Cora Smith: It's too bad Nick took the car.
Frank Chambers: Even if it was here we couldn't take it, unless we'd want to spend the night in jail. Stealing a man's wife, that's nothing, but stealing a man's car, that's larceny.
Frank Chambers: With my brains and your looks, we could go places.
Frank Chambers: You know, there's something about this that's like, well it's like you're expecting a letter that you're just crazy to get, and you're hanging around the front door for fear you might not hear him ring. You never realize that he always rings twice...
Frank Chambers: I'd like to see him get plastered like that some night and drive off a cliff.
[Arthur Keats enters, closes the door]
Cora Smith: If it's the last thing I do, I'll put you out of business. There must be a law, even for lawyers.
Arthur Keats: Of course you know the district attorney fooled you into that confession, don't you? And you fell for it, both of you.
Arthur Keats: He planned to get you working against each other. Don't you see?
Cora Smith: You bet I see.
[turning to Frank]
Cora Smith: So when Sackett couldn't get anything out of me, he started in on you, and right away you turned yellow.
Arthur Keats: Yellow? Yellow is a color you figure on in a murder, and nobody figures it better than Kyle Sackett.
Arthur Keats: That was Sackett's trump card. Once he tricked you into signing that complaint against her, he knew no power on earth could keep you
Arthur Keats: from turning on him.
[back to Frank]
Arthur Keats: That way he gets you both.
Cora Smith: If you knew all that, why didn't you stop me from confessing?
Arthur Keats: Oh, I tried. I tried, but nobody could've stopped you. However, now that you've got it off your chest...
[moving to door, opening it]
Arthur Keats: Kennedy?
Ezra Liam Kennedy: Yes, sir?
Arthur Keats: [closes door] That confession Mrs. Smith signed. What did you do with it?
Ezra Liam Kennedy: I gave it to Jimmy White to lock up in your safe like you told me to.
Arthur Keats: [opening door] That's all.
[Kennedy leaves, he closes door]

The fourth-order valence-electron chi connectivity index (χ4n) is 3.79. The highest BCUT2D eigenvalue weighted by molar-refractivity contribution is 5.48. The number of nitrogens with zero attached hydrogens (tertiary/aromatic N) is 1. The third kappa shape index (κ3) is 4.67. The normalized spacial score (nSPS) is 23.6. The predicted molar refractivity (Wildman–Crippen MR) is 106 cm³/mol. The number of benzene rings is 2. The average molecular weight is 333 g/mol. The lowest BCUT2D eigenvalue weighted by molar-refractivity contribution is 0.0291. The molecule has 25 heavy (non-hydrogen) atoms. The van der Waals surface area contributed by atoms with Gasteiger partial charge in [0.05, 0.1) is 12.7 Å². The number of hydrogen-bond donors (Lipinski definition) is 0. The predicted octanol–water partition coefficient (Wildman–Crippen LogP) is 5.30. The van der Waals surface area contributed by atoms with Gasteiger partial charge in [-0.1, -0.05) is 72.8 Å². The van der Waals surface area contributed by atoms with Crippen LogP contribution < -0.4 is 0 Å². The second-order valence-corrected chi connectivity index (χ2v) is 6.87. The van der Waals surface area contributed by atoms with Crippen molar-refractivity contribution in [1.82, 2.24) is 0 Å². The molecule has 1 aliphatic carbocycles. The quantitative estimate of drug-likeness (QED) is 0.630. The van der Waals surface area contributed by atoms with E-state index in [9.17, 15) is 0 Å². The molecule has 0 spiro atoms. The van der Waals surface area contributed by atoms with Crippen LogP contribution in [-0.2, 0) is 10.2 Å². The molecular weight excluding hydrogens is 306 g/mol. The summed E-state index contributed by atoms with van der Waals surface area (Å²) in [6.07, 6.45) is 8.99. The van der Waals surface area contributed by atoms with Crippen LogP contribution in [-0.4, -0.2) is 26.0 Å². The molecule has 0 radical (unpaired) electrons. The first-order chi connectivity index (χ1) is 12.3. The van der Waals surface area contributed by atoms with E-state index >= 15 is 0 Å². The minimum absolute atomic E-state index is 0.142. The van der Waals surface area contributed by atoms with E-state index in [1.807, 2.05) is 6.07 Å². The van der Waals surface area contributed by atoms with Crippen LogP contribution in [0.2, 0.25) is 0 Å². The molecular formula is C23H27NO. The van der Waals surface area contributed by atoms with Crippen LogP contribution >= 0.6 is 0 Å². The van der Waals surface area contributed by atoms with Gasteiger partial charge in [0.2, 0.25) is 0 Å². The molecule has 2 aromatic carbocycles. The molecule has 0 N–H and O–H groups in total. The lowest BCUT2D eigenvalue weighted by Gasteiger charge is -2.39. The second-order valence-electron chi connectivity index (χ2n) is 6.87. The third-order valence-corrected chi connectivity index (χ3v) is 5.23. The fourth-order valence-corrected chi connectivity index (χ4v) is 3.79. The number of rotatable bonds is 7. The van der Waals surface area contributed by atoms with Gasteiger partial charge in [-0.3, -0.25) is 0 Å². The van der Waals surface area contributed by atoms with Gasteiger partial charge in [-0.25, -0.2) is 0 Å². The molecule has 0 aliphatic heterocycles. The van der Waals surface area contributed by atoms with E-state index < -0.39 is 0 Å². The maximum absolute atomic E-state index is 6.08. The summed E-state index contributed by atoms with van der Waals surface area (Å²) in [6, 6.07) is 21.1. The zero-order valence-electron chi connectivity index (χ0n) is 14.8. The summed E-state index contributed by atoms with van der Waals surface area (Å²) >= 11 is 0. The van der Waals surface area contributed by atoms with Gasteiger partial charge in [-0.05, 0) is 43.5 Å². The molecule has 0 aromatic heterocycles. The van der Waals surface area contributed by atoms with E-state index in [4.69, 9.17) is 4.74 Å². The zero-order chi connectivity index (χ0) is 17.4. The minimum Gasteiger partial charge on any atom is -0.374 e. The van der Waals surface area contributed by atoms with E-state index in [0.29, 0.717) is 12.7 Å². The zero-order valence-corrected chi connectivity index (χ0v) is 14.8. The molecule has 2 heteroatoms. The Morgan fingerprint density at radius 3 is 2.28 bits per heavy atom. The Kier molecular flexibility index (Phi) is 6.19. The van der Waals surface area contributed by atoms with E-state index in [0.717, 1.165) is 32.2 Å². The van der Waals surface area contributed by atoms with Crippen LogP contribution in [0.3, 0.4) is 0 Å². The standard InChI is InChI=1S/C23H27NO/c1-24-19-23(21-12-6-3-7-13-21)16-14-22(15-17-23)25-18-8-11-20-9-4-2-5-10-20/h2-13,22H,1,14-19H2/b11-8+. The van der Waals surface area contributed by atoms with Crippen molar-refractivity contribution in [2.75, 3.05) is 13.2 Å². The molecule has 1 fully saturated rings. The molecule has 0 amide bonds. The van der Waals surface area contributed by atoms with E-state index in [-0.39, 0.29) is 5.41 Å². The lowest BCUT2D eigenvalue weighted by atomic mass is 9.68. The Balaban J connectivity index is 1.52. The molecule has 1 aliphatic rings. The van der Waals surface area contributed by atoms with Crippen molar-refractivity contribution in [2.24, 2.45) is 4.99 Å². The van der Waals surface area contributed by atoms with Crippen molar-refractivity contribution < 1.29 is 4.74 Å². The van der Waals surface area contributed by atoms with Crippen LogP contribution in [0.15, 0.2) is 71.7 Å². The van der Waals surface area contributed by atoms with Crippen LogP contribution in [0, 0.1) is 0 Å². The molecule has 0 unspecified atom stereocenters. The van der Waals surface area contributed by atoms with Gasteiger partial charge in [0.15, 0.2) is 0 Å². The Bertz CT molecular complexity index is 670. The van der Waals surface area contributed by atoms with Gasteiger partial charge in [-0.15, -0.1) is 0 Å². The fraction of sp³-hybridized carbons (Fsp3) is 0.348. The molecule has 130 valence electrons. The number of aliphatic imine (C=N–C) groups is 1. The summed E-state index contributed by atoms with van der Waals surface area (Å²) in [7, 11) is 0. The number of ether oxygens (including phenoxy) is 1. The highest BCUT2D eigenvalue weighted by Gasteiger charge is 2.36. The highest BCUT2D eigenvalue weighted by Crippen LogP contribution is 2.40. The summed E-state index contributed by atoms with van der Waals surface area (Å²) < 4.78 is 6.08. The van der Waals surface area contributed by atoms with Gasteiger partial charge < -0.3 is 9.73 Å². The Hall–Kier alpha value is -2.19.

Cora Smith: You mean he's not from the D.A.'s office?
Frank Chambers: He's a plainclothes dick if I ever saw one.
Arthur Keats: He used to be a dick, but he's not a dick anymore. He works for me now. He's my gumshoe man. With the district attorney using high-pressure tactics, I had to fight fire with fire. Since you were due to spill the beans anyway, I figured you better do it to my man rather than to Sackett's.
Cora Smith: Why you...
Arthur Keats: That's why I said we'd plead guilty, so as to stop everything cold in that courtroom before you blew your topper right there and then.
Frank Chambers: Then the district attorney's got nothing against me.
Arthur Keats: No, Frank, you're not even under arrest.
Cora Smith: Oh, sure, he goes free, and I get tossed in for murder and attempt.
Arthur Keats: Unless... unless you let me handle it.
Cora Smith: Ha!
Arthur Keats: Listen, my girl, you're still in plenty of trouble, 'cause we don't know exactly what evidence Sackett's got against us. From now on, you speak only when you're spoken to, and in that court tomorrow try to look as young and innocent as possible under the circumstances. And remember I'm the only hope you've got.
Cora Smith: I want to make something of this place, I want to make it into an honest-to-goodness...
Frank Chambers: Well, aren't we ambitious.
Nick Smith: [about his plan to sell Twin Oaks and move to Canada to take care of his sister] My mind's made up.
Cora Smith: So, you've given it a great deal of thought, your mind's made up? Without even talking it over with me, your mind's made up. Well, mine isn't!
Nick Smith: [coldly] That's too bad.
Cora Smith: That note I left Nick, if he gets back before we do and finds it...
Frank Chambers: Where'd you leave it?
Cora Smith: In the cash register!
Frank Chambers: That's terrific, that's the first place he'll look.